Darlington's Favorite Son
For a kid growing up in Darlington — Maryland, that is — racing wasn’t even on the radar.
“We were starved for racing in that area,” said Rick Viers, a Darlington, Md., native and crew chief of the No. 84. “All they knew was horse racing. Growing up in junior high and high school, all you got was maybe 30 minutes of ‘Wide World Of Sports.’ You couldn’t even find a paragraph about racing in the newspaper.”
The landscape of Viers’ Darlington and that of Darlington, S.C., are similar — a stop light or two, an elementary school here and a convenience store there. But Darlington, Md., doesn’t have a Lady in Black.
Saturday night’s Dodge Challenger 500 at Darlington Raceway — located three states below Viers’ hometown in the sand hills of South Carolina — is just another race for a guy who wore the first of many hats as a team owner and driver in the 1984 NASCAR Mid-Atlantic Region. After three years perfecting his on-track performance, Viers went on to win four races and the crown of Old Dominion Speedway track champion.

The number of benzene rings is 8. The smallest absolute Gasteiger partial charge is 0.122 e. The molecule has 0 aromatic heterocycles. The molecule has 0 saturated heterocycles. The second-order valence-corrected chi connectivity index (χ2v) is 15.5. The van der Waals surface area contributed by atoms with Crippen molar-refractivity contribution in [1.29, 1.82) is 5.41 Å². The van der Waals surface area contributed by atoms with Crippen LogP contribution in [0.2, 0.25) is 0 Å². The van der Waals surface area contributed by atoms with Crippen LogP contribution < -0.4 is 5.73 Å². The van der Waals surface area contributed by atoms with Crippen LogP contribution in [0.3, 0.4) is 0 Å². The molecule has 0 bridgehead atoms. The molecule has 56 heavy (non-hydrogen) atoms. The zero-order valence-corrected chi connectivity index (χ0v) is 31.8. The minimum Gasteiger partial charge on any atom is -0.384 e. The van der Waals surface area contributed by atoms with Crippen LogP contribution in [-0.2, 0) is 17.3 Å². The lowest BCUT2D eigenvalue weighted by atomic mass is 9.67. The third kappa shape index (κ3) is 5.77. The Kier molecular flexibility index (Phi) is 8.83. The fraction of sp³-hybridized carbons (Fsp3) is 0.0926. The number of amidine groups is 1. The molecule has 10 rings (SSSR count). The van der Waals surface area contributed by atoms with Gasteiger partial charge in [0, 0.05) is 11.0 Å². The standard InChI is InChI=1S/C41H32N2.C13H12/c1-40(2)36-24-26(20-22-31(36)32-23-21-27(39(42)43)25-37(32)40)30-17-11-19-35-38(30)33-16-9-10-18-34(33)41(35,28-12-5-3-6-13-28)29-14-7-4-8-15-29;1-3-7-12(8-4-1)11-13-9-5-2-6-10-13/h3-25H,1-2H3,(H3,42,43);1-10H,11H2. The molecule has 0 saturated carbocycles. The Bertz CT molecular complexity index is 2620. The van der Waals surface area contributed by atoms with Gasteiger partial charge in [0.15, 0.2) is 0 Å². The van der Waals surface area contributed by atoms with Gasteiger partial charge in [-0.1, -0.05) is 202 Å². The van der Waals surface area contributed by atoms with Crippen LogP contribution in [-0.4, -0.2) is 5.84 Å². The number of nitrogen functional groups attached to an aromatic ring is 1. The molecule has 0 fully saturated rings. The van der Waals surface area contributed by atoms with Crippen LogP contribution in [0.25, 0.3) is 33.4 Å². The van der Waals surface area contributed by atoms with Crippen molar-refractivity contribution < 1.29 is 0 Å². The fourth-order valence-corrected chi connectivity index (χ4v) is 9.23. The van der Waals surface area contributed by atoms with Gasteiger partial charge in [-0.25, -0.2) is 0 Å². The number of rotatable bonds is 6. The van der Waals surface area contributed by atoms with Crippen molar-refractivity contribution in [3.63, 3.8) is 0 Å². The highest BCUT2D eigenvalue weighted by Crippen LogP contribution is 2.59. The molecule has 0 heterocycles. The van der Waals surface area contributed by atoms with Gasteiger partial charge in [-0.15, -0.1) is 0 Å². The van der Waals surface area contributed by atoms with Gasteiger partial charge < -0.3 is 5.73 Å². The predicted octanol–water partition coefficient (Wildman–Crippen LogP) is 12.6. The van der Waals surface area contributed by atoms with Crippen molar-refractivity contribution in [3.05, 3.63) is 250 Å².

He jumped ship to the NASCAR Winston Cup Series in 1988, following his heart to a tin-top racing career that has spanned two decades. His move to North Carolina fueled stints with seven top Cup and Nationwide teams and led to work alongside two of the sport’s greatest racers — Dale Earnhardt and Jeff Gordon.
“Nobody knew anything about stock car racing,” Viers said. “It used to be that you were an outsider. Now everybody is wearing T-shirts and hats that show support for stock car racing. When you used to talk racing back home people thought, ‘What is that?’ But the mindset has changed a lot since then.”